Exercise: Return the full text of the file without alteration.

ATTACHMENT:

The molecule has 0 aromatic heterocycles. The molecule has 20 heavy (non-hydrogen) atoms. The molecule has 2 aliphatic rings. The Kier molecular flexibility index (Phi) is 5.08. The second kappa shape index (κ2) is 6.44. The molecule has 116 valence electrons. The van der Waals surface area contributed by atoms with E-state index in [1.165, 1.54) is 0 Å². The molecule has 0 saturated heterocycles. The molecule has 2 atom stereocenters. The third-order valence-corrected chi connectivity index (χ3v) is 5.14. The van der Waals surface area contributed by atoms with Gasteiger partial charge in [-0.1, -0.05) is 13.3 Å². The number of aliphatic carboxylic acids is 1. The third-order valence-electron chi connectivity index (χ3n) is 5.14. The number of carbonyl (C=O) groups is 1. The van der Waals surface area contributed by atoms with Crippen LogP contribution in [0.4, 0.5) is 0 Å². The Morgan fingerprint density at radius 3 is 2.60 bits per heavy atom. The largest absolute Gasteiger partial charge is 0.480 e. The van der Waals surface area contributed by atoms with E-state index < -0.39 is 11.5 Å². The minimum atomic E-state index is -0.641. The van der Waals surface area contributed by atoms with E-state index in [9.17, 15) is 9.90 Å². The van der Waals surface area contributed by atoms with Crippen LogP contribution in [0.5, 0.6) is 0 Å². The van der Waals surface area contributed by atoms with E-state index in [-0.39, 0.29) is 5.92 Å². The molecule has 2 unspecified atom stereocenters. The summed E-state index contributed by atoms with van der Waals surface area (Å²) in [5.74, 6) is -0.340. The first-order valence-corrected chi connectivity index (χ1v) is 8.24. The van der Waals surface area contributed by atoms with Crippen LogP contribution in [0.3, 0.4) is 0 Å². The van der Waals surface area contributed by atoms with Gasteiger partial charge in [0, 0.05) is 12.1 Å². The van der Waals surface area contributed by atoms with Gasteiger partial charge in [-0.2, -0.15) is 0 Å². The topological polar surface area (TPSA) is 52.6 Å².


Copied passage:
The molecule has 0 aromatic heterocycles. The molecule has 20 heavy (non-hydrogen) atoms. The molecule has 2 aliphatic rings. The Kier molecular flexibility index (Phi) is 5.08. The second kappa shape index (κ2) is 6.44. The molecule has 116 valence electrons. The van der Waals surface area contributed by atoms with E-state index in [1.165, 1.54) is 0 Å². The molecule has 0 saturated heterocycles. The molecule has 2 atom stereocenters. The third-order valence-corrected chi connectivity index (χ3v) is 5.14. The van der Waals surface area contributed by atoms with Gasteiger partial charge in [-0.1, -0.05) is 13.3 Å². The number of aliphatic carboxylic acids is 1. The third-order valence-electron chi connectivity index (χ3n) is 5.14. The number of carbonyl (C=O) groups is 1. The van der Waals surface area contributed by atoms with Crippen LogP contribution in [0.4, 0.5) is 0 Å². The Morgan fingerprint density at radius 3 is 2.60 bits per heavy atom. The largest absolute Gasteiger partial charge is 0.480 e. The van der Waals surface area contributed by atoms with E-state index < -0.39 is 11.5 Å². The minimum atomic E-state index is -0.641. The van der Waals surface area contributed by atoms with E-state index in [9.17, 15) is 9.90 Å². The van der Waals surface area contributed by atoms with Crippen LogP contribution in [0.5, 0.6) is 0 Å². The van der Waals surface area contributed by atoms with E-state index in [-0.39, 0.29) is 5.92 Å². The molecule has 2 unspecified atom stereocenters. The summed E-state index contributed by atoms with van der Waals surface area (Å²) in [5.74, 6) is -0.340. The first-order valence-corrected chi connectivity index (χ1v) is 8.24. The van der Waals surface area contributed by atoms with Crippen LogP contribution in [0.3, 0.4) is 0 Å². The van der Waals surface area contributed by atoms with Gasteiger partial charge in [0, 0.05) is 12.1 Å². The van der Waals surface area contributed by atoms with Gasteiger partial charge in [-0.2, -0.15) is 0 Å². The topological polar surface area (TPSA) is 52.6 Å².